by Thomas Mofolo

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Last Updated September 5, 2023.

The novel Chaka was written by Thomas Mofolo, an author from Lesotho. The novel tells the fictionalized and mythical story of the rise and fall of Zulu emperor Chaka. Throughout the novel, Chaka is portrayed as a man of both courage and power, as well as a man of cruelty and violence. He is a deeply flawed character, and the reader learns more and more about these flaws as the story progresses.

The novel begins by recounting Chaka's youth, introducing the historical and personal context during which he was raised. After being impregnated out of wedlock by Senzangakhona, a tribal king, Chaka's mother faces jealousy and hatred from others in her community. After Chaka is born, the two of them are banished to another village, where Chaka grows up as an outsider.

As Chaka grows up, he becomes stronger and braver; he eventually attains a heroic status in his village after killing a lion and a hyena that had been threatening the people. This status is short-lived, however, as Chaka soon finds himself in the midst of a battle for succession to the tribal kingship. Chaka learns that his father has called for his death to mitigate the disagreement, and Chaka is then sent on the run from assassins.

It is while running from the men who seek to kill him that Chaka meets Isanusi, a witch doctor who assumes the roles of magician, con man, sorcerer, doctor, and killer all in one. Isanusi inoculates Chaka with "the medicine of blood," explaining,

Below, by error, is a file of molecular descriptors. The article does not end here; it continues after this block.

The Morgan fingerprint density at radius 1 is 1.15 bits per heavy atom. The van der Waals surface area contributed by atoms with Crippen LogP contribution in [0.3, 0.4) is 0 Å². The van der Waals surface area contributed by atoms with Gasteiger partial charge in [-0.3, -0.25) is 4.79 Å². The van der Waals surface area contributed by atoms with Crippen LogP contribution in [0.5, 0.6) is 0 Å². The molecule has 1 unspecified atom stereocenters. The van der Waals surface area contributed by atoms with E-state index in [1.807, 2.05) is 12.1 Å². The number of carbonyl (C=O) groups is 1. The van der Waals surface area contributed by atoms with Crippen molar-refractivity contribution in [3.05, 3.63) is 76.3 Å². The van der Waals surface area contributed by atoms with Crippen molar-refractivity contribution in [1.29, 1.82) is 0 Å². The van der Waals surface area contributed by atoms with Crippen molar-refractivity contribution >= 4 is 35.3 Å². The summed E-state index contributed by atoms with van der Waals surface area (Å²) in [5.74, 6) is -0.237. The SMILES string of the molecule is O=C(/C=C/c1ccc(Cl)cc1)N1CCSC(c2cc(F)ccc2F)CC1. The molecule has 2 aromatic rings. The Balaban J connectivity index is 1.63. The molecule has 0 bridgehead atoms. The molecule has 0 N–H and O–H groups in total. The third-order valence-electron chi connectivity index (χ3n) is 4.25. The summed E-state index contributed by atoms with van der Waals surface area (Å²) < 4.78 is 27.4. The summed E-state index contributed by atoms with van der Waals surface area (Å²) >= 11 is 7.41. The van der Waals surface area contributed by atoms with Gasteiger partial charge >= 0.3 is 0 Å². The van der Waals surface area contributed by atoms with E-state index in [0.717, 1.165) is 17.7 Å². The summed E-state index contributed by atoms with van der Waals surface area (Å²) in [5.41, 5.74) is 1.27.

If you do not spill blood, it will turn against you and kill you instead.

He convinces Chaka that he needs to be able to kill without thought in order to clear a path for himself to become powerful. This situation marks a clear change in Chaka, who shifts from a justice-loving, but persecuted, character to a ruthless killer seeking vengeance and power.

As Chaka gains more and more political power, he begins to build his empire. He first gains status among the Dingiswayo village, where he becomes a hero after assisting them in war. It is there that he meets a beautiful woman named Noliwa and, with the help of two of Isanusi's friends, marries her.

Shortly after his marriage to Noliwa, Chaka learns that his father has passed away, and the chosen heir, Mfokanzana, has claimed the throne. Chaka returns to his home village to fight Mfokanzana and is successful in killing him. At this point, Chaka is granted kingship over his father's village; from there, he begins to conquer other territories, including the villages of Dingiswayo and Zwide. He combines the three villages into one kingdom.

Even with all of this new power, Chaka is not satisfied; he wants more. Isanusi promises Chaka that if he continues to follow his orders, he can rule even more land. This power-hungry side of Chaka is what turns him into a tyrannical leader. He becomes so lustful for power that he kills his own people without hesitation. Eventually, Isanusi's orders lead to the destruction of all that Chaka has gained, a point that is emphasized by the fact that he kills not only his mother but also his beloved wife Noliwa on the Isanusi's instruction.

The novel draws to a close as Chaka becomes ill and starts having dreams during which he is visited by the ghosts of those he has killed. He begins exhibiting symptoms of what medical professionals today would likely diagnose as schizophrenia. The story finishes with men from Chaka's own kingdom coming to kill him. Chaka accepts this fate and does not try to fight them. Fittingly, Chaka's story thus ends with violence.

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